If Mr. Savage and others imagine that one can somehow “overcome” the German army by lying on one’s back, let them go on imagining it, but let them also wonder occasionally whether this is not an illusion due to security, too much money and a simple ignorance of the way in which things actually happen.

    I am interested in the psychological processes by which pacifists who have started out with an alleged horror of violence end up with a marked tendency to be fascinated by the success and power of Nazism. Even pacifists who wouldn’t own to any such fascination are beginning to claim that a Nazi victory is desirable in itself.

    As one who listened to the chants of “Ho, Ho, Ho chi Minh, NLF is going to win” back in the Vietnam era, I know exactly what Orwell is talking about. As students of the Civil War will know, there were pacifists in those days with precisely similar arguments. Just as Orwell’s pacifists were objectively pro-Nazi and tended to sympathize with the Nazis, and the Vietnam-era pacifists were objectively pro-Communist, and tended to sympathize with the Communists, the Civil War pacifists were objectively pro-slavery, and tended to sympathize with the slavers.

    In a word, when it comes to pacifism, we have left the realm of rational argument. As Orwell points out, we are dealing with a psychological type, very similar across populations and across long stretches of time. The pacifist equates peace with “the Good,” and war with “evil.” Identification of “the Good” represents, not a logical, but an emotional process. If peace is “the Good,” one becomes “good” and defends “the Good” by supporting “peace,” regardless of any real situation or consequences, no matter how obvious to anyone whose mind has not been artificially closed in the same fashion.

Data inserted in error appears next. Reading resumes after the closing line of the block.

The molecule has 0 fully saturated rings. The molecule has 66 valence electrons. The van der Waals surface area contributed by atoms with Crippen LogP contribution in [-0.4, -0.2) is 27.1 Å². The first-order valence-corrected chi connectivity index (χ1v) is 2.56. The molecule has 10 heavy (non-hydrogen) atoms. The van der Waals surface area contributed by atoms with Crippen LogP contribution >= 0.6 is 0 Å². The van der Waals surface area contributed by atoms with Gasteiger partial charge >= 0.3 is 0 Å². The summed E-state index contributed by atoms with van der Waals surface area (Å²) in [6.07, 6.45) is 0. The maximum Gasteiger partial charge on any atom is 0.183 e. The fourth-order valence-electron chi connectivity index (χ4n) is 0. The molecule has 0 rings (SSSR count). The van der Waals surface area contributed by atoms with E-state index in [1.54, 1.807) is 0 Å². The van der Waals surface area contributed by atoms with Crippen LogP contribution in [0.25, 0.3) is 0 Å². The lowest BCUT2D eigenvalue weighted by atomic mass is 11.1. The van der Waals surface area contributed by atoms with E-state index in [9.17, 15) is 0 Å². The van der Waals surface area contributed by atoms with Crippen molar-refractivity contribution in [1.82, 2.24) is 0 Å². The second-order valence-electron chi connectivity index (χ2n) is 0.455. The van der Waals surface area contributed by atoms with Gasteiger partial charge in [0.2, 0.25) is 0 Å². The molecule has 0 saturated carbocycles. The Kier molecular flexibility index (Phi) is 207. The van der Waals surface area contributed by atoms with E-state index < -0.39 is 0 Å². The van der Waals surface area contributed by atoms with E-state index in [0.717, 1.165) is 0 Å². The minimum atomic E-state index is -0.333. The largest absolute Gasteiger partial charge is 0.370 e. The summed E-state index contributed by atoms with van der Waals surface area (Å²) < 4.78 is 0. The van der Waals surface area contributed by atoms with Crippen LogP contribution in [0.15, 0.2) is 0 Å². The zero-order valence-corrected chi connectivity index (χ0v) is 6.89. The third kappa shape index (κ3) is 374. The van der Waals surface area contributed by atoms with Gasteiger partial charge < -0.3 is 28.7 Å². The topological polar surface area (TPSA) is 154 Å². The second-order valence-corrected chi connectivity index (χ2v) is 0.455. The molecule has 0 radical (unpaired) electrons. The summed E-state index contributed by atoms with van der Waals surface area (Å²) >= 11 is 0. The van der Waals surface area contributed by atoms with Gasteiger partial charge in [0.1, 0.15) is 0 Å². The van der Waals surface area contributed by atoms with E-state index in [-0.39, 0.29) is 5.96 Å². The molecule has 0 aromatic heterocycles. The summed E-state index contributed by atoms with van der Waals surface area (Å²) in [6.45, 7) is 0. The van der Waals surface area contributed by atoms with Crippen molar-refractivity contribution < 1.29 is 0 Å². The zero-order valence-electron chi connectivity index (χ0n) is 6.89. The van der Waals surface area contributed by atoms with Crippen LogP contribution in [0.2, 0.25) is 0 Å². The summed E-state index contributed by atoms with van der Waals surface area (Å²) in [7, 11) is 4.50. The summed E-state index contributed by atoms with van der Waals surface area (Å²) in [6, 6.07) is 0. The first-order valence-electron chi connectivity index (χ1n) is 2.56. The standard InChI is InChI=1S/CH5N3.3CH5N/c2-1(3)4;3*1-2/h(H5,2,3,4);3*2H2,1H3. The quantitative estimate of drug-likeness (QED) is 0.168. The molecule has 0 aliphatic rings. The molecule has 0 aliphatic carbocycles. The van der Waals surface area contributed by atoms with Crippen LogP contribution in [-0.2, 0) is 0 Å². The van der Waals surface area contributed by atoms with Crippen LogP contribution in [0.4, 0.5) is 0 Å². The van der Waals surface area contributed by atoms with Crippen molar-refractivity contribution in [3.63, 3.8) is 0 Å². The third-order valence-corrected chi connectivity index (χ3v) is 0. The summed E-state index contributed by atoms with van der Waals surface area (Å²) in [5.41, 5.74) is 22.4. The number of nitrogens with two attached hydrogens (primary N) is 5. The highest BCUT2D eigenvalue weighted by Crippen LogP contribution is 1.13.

One should not become too smug in judging the pacifists. After all, we are all human, and we all have a similar tendency to form emotional attachments to “the Good,” whether it be pacifism or any other ideological tendency. As a Monday morning quarterback, it seems to me I can detect similar phenomena, associated with other “Goods,” going on in Orwell’s own mind. For him, socialism was “the Good,” so, for a long time, he had the fixed idea that Britain must try the highly dubious experiment of attempting a socialist revolution if she was to win the war. For him, the Republican side in the Spanish Civil War was “the Good,” as well. After all, he had nearly been killed fighting for that side. As a result, one finds highly exaggerated predictions of the disastrous results that would “inevitably” follow because the Allies had allowed Franco to win. In retrospect, with Franco safely in the grave and Spain a democratic state, Orwell’s prediction that she would remain a totalitarian dictatorship until the fascists were overthrown by force didn’t exactly pan out.

    I have any number of similar emotional attachments of my own. Perhaps the example of a man as brilliant as Orwell will help me to detect and compensate for some of them. It would seem to me that it would behoove us all to make the attempt, assuming we really value the truth.

  • Of the Naval Treaty of 1922 and Novel Trends in British America Bashing

    Posted on June 15th, 2010 Helian No comments